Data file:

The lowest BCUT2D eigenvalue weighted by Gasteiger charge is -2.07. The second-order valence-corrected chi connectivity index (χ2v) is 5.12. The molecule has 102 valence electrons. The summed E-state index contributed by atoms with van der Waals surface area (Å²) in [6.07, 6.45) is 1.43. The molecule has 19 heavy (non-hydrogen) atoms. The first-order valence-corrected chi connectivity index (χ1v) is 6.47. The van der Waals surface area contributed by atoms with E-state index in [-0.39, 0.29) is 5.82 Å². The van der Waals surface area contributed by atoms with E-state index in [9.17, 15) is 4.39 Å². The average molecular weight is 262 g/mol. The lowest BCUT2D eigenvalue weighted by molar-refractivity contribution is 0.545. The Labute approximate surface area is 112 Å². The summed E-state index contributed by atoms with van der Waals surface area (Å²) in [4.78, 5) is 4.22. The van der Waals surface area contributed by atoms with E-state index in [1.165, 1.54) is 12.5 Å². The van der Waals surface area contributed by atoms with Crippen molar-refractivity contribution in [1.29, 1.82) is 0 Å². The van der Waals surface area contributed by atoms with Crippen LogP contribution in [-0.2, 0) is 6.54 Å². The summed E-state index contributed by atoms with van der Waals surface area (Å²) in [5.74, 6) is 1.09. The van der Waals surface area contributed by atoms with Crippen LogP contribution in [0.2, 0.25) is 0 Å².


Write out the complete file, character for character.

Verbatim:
The lowest BCUT2D eigenvalue weighted by Gasteiger charge is -2.07. The second-order valence-corrected chi connectivity index (χ2v) is 5.12. The molecule has 102 valence electrons. The summed E-state index contributed by atoms with van der Waals surface area (Å²) in [6.07, 6.45) is 1.43. The molecule has 19 heavy (non-hydrogen) atoms. The first-order valence-corrected chi connectivity index (χ1v) is 6.47. The van der Waals surface area contributed by atoms with E-state index in [-0.39, 0.29) is 5.82 Å². The van der Waals surface area contributed by atoms with E-state index in [9.17, 15) is 4.39 Å². The average molecular weight is 262 g/mol. The lowest BCUT2D eigenvalue weighted by molar-refractivity contribution is 0.545. The Labute approximate surface area is 112 Å². The summed E-state index contributed by atoms with van der Waals surface area (Å²) in [4.78, 5) is 4.22. The van der Waals surface area contributed by atoms with E-state index in [1.165, 1.54) is 12.5 Å². The van der Waals surface area contributed by atoms with Crippen molar-refractivity contribution in [1.29, 1.82) is 0 Å². The van der Waals surface area contributed by atoms with Crippen LogP contribution in [-0.2, 0) is 6.54 Å². The summed E-state index contributed by atoms with van der Waals surface area (Å²) in [5.74, 6) is 1.09. The van der Waals surface area contributed by atoms with Crippen LogP contribution in [0.2, 0.25) is 0 Å².